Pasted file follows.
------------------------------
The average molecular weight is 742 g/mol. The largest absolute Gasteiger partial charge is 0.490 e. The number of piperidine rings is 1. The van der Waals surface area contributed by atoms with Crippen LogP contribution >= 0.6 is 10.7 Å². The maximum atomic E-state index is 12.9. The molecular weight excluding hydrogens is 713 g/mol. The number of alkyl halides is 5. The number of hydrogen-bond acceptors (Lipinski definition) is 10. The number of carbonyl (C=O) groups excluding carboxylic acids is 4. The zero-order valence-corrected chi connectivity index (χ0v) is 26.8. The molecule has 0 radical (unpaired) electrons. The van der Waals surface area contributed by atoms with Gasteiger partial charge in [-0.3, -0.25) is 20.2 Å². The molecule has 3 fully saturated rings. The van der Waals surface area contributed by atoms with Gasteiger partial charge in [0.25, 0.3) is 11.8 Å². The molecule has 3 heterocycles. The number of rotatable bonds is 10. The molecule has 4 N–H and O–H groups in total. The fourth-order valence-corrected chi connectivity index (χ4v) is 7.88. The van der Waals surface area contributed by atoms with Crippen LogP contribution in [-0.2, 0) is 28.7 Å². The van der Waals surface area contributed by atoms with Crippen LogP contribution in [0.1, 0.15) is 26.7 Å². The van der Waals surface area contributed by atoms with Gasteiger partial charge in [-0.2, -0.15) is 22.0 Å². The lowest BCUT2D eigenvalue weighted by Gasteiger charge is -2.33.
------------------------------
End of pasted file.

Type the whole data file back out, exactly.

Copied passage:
The average molecular weight is 742 g/mol. The largest absolute Gasteiger partial charge is 0.490 e. The number of piperidine rings is 1. The van der Waals surface area contributed by atoms with Crippen LogP contribution >= 0.6 is 10.7 Å². The maximum atomic E-state index is 12.9. The molecular weight excluding hydrogens is 713 g/mol. The number of alkyl halides is 5. The number of hydrogen-bond acceptors (Lipinski definition) is 10. The number of carbonyl (C=O) groups excluding carboxylic acids is 4. The zero-order valence-corrected chi connectivity index (χ0v) is 26.8. The molecule has 0 radical (unpaired) electrons. The van der Waals surface area contributed by atoms with Gasteiger partial charge in [-0.3, -0.25) is 20.2 Å². The molecule has 3 fully saturated rings. The van der Waals surface area contributed by atoms with Gasteiger partial charge in [0.25, 0.3) is 11.8 Å². The molecule has 3 heterocycles. The number of rotatable bonds is 10. The molecule has 4 N–H and O–H groups in total. The fourth-order valence-corrected chi connectivity index (χ4v) is 7.88. The van der Waals surface area contributed by atoms with Crippen LogP contribution in [-0.2, 0) is 28.7 Å². The van der Waals surface area contributed by atoms with Crippen LogP contribution in [0.1, 0.15) is 26.7 Å². The van der Waals surface area contributed by atoms with Gasteiger partial charge in [-0.2, -0.15) is 22.0 Å². The lowest BCUT2D eigenvalue weighted by Gasteiger charge is -2.33.